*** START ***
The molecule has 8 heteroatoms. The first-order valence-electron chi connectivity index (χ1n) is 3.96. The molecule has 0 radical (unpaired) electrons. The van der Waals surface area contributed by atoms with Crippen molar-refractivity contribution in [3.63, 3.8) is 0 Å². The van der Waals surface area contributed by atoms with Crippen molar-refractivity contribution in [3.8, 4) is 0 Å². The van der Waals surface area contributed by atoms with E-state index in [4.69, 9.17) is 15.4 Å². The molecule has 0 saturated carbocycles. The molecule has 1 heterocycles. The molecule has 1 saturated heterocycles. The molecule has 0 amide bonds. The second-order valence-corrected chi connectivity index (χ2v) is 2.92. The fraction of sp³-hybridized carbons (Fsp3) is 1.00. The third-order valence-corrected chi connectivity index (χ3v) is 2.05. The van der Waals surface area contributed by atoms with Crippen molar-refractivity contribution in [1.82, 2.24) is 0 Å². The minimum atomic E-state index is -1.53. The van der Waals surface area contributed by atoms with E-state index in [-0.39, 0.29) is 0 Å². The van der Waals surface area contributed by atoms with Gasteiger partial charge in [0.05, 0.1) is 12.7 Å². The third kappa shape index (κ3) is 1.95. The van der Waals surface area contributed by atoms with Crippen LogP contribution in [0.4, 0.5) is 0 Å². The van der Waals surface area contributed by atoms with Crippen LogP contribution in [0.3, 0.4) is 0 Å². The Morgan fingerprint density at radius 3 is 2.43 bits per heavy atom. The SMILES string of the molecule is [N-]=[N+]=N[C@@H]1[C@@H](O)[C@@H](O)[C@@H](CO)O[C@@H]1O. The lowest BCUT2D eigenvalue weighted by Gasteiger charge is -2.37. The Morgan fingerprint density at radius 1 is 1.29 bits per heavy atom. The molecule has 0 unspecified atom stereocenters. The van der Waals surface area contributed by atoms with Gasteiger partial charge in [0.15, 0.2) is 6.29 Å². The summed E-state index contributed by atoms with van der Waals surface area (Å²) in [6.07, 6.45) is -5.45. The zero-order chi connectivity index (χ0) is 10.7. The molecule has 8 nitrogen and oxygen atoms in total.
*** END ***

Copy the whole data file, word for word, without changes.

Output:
The molecule has 8 heteroatoms. The first-order valence-electron chi connectivity index (χ1n) is 3.96. The molecule has 0 radical (unpaired) electrons. The van der Waals surface area contributed by atoms with Crippen molar-refractivity contribution in [3.63, 3.8) is 0 Å². The van der Waals surface area contributed by atoms with Crippen molar-refractivity contribution in [3.8, 4) is 0 Å². The van der Waals surface area contributed by atoms with E-state index in [4.69, 9.17) is 15.4 Å². The molecule has 0 saturated carbocycles. The molecule has 1 heterocycles. The molecule has 1 saturated heterocycles. The molecule has 0 amide bonds. The second-order valence-corrected chi connectivity index (χ2v) is 2.92. The fraction of sp³-hybridized carbons (Fsp3) is 1.00. The third-order valence-corrected chi connectivity index (χ3v) is 2.05. The van der Waals surface area contributed by atoms with Crippen molar-refractivity contribution in [1.82, 2.24) is 0 Å². The minimum atomic E-state index is -1.53. The van der Waals surface area contributed by atoms with E-state index in [-0.39, 0.29) is 0 Å². The van der Waals surface area contributed by atoms with Gasteiger partial charge in [0.05, 0.1) is 12.7 Å². The third kappa shape index (κ3) is 1.95. The van der Waals surface area contributed by atoms with Crippen LogP contribution in [0.4, 0.5) is 0 Å². The van der Waals surface area contributed by atoms with Crippen LogP contribution in [0.3, 0.4) is 0 Å². The Morgan fingerprint density at radius 3 is 2.43 bits per heavy atom. The SMILES string of the molecule is [N-]=[N+]=N[C@@H]1[C@@H](O)[C@@H](O)[C@@H](CO)O[C@@H]1O. The lowest BCUT2D eigenvalue weighted by Gasteiger charge is -2.37. The Morgan fingerprint density at radius 1 is 1.29 bits per heavy atom. The molecule has 0 unspecified atom stereocenters. The van der Waals surface area contributed by atoms with Gasteiger partial charge in [0.15, 0.2) is 6.29 Å². The summed E-state index contributed by atoms with van der Waals surface area (Å²) in [6.07, 6.45) is -5.45. The zero-order chi connectivity index (χ0) is 10.7. The molecule has 8 nitrogen and oxygen atoms in total.